Why do Washington schools have bonds and capital levies?
Washington state does not fund the cost of building new schools, renovating older schools or costly maintenance projects. The state does allow districts to ask local voters for those funds.
Voters approve capital levies and operational levies with a simple majority vote – 50 percent plus 1. Bonds require a supermajority approval – 60 percent.
What is a capital levy?
A capital levy can be as long as six years. Capital levies are used for larger projects with shorter life spans. For example, the capital levy on the ballot on April 26 includes buying computers and security cameras. A capital levy doesn’t involve debt to investors like a bonddoes. This makes a capital levy a less costly way of paying for capital projects.
Capital levy funds come to the district in equal installments over six years.
How can bond money be used?
State law mandates that bond funds are used to build or renovate school facilities, buy land, or buy capital items such as portables or equipment.
Bond dollars cannot be used for classroom operations or salaries. But bonds can play a very important part in safeguarding school operational dollars.
For example, if a school roof fails, replacing it can cost as much as $2 million. Without bond funds, the district must use classroom
dollars to pay to replace the roof. That $2 million is the equivalent of funding 23 teachers for one year.
Why did the 2016 bond not include a new high school south of the existing Henry M. Jackson High School?
Because of the high cost of building a new high school. If a new high school were part of this bond request, the cost for tax payers would more than double. A new high school could cost as much as $160 million dollars.
In 2014, voters were asked to approve a bond that included the first phase of a new high school and plans for future additions to that school over time. Although that proposal earned 58 percent majority approval, a bond requires 60 percent supermajority approval, so the bond in 2014 failed – once in February and again in April.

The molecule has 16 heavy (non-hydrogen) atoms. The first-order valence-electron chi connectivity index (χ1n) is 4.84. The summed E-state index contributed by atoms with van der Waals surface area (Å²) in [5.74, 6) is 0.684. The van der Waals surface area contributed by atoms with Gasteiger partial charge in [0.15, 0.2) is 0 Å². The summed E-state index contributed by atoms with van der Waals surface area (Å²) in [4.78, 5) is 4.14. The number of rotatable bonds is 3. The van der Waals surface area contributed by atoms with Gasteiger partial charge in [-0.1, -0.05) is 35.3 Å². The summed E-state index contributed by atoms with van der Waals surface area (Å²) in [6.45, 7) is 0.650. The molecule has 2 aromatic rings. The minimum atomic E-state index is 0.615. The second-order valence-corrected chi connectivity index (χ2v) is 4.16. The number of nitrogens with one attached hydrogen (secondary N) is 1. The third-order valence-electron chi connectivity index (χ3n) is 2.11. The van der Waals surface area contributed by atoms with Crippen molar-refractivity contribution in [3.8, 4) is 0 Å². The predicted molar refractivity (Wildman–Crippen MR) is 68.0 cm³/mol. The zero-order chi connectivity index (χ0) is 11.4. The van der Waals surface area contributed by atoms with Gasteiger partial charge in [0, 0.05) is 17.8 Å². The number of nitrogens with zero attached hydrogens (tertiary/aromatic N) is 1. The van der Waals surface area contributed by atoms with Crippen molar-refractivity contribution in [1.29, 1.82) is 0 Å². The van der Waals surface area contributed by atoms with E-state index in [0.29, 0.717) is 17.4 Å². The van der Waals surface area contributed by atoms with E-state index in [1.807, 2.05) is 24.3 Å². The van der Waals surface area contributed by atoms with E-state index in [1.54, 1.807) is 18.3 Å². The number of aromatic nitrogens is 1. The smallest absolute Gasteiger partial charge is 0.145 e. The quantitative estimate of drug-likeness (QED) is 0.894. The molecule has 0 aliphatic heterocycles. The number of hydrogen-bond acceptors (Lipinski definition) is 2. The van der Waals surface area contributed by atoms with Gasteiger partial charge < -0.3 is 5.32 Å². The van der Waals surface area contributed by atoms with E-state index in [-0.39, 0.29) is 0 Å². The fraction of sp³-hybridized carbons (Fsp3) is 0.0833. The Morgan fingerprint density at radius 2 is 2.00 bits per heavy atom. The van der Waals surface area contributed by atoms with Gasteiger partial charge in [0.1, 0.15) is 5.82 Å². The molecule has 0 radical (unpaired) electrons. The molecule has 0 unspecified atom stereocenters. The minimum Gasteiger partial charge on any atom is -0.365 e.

In follow-up community meetings, residents said the 2014 bond request was too much (the 2014 bond asked voters to approve $259.4 million compared to $149.7 million this April.) Those who attended meetings and took part in online discussions felt the district should take “smaller bites” with bond requests.
How does a bond process work?
First, 60 percent or more of the voters approve a specific amount (in this case $149,700,000) for the district to use for capital projects as outlined in the ballot language.
As the district works on construction projects, it sells municipal bonds to investors. These are usually large institutional investors. The district sells these at the lowest possible interest rate.
The interest rate is based on the district’s bond rating—the higher the bond rating, the lower the interest rate to sell the bonds. Everett Public Schools is one of the highest rated districts in the state. This means district taxpayers pay less
in school bond interest than do residents of districts with lower bond ratings.
What does it take to pass a bond or levy?
Levies require a simple majority, 50 percent plus 1, to pass. Bonds require 60 percent, a supermajority, to pass.
Are there tax exemptions for some?
Yes, senior citizens (61+), veterans and disabled persons may qualify for property tax exemptions. To learn more visit the Snohomish County Assessor’s website.
How do I register to vote?
To vote in an election, you need to register the Monday 4 weeks before election day, if you are registering by mail or online, or the Monday 1 week before election day, if you are registering in person.
You can register online
, or you can pick up a voter registration form at any school or the Community Resource Center.